State v. Jimmie Lee Higgins, 2010AP861-CR, District 1, 2/1/11
Any error with respect to exclusion of the victim’s pretrial statement to the police in one instance, and admissibility of her statements to a nurse, would be harmless. Information contained in the excluded statement “was elicited otherwise,” hence the excluded information was merely cumulative, ¶¶17-19. The statements admitted into evidence, even if inadmissible, were harmless because “there was sample evidence on which to otherwise convict Higgins,” ¶44.
In addition, the challenged statements were admissible under the hearsay exception for medical diagnosis or treatment.
¶33 In other words, Destiny was at a hospital, answering questions posed to her by a nurse who was going to physically examine her, and Destiny was experiencing at least some physical discomfort. Destiny had “a substantial self-interest in being truthful.” See Huntington, 216 Wis. 2d at 693. …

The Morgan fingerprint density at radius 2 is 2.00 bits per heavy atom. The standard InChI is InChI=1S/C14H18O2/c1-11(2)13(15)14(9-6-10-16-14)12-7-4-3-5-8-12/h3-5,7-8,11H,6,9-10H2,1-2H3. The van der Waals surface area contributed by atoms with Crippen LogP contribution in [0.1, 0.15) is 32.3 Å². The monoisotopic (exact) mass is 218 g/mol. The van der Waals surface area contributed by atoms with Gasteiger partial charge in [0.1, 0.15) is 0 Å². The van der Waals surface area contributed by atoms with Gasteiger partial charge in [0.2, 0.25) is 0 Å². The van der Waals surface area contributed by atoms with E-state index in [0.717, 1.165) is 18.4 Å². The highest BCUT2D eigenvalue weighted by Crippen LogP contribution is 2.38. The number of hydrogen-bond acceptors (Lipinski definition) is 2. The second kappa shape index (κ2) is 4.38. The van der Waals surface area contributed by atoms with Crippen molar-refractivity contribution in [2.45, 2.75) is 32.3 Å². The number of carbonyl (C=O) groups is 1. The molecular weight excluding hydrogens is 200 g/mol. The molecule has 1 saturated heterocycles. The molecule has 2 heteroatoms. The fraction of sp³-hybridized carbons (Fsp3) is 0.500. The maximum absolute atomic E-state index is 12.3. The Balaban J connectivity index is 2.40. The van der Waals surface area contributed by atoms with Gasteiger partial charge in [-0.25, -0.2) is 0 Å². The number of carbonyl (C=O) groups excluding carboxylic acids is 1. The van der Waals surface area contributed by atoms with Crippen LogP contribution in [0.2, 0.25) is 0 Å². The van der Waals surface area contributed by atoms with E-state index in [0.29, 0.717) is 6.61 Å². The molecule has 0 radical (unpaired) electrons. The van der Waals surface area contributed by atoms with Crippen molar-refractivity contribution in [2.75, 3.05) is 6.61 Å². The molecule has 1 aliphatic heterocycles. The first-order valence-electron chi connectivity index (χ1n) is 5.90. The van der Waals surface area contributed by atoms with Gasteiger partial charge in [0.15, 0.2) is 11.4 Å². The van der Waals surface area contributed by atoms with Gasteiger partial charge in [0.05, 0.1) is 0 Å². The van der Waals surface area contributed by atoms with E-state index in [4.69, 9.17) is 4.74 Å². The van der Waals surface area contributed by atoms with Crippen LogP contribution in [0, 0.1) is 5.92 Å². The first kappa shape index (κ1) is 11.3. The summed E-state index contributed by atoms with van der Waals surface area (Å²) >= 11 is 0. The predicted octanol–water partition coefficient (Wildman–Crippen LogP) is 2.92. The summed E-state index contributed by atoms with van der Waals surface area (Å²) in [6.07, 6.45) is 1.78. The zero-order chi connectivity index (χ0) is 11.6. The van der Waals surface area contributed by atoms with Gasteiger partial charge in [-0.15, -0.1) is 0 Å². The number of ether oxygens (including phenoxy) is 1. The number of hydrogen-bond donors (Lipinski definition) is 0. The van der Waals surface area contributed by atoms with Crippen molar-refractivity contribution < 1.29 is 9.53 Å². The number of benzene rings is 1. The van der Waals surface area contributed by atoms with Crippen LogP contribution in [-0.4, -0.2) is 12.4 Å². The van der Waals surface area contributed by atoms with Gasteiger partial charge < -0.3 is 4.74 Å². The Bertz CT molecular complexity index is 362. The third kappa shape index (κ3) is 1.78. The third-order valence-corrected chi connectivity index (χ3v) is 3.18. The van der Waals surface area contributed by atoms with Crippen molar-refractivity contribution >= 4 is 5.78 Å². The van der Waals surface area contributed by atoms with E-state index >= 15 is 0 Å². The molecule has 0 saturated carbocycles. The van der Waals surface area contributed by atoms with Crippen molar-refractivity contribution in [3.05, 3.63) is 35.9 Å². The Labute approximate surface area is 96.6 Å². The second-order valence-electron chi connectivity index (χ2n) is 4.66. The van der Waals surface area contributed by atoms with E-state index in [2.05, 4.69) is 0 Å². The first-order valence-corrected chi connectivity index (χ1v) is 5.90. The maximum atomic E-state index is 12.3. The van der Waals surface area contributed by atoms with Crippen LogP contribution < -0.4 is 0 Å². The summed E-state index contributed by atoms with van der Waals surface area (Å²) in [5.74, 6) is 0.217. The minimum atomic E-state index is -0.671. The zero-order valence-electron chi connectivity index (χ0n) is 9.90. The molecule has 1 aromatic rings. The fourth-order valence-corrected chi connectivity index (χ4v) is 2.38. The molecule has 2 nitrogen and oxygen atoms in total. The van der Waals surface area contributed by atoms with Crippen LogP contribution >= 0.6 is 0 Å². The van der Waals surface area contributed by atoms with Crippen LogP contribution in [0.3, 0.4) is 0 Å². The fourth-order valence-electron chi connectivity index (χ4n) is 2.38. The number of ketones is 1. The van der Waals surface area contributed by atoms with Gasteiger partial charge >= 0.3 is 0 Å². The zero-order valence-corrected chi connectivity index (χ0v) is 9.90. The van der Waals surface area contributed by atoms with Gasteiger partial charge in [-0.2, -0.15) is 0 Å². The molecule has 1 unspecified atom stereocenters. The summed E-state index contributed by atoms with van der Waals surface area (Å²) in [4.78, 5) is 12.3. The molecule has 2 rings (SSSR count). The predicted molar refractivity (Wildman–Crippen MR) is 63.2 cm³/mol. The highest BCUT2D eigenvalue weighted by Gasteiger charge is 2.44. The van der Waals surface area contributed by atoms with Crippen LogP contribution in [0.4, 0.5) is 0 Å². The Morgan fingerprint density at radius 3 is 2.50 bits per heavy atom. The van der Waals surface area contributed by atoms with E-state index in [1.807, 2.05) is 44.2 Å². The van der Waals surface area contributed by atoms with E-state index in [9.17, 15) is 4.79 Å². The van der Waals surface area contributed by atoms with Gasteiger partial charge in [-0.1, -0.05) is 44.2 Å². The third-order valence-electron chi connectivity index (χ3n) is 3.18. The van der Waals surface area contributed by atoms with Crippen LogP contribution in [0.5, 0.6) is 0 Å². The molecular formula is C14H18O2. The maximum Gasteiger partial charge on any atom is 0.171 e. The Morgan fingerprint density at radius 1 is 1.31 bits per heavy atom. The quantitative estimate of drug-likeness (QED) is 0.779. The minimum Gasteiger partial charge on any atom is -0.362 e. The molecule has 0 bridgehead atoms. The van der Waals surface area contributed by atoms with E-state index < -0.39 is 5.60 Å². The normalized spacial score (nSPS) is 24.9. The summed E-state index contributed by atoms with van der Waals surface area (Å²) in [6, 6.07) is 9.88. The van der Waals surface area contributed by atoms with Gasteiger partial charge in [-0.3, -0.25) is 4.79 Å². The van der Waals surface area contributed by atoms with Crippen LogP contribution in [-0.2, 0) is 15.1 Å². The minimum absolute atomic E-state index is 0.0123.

¶34 Higgins’ argument—that the trial court was required to make a finding that Destiny appreciated the need to be truthful—requires the court to go above and beyond what the statutory exception for statements made for purposes of medical diagnosis or treatment requires. See WIS. STAT. § 908.03(4). Section 908.03(4) merely dictates that a court find that a statement was made “for purposes of medical diagnosis or treatment” before the statement is admissible. ….
¶38 Destiny’s second statement to Nurse Wieland, identifying Higgins as her attacker, is also admissible under the medical diagnosis exception. While it is true “that statements as to who was at fault are ordinarily inadmissible under the exception for statements made for purposes of [medical] diagnosis or treatment,” the Wisconsin Supreme Court has carved out an exception for cases involving child abuse. Nelson, 138 Wis. 2d at 433….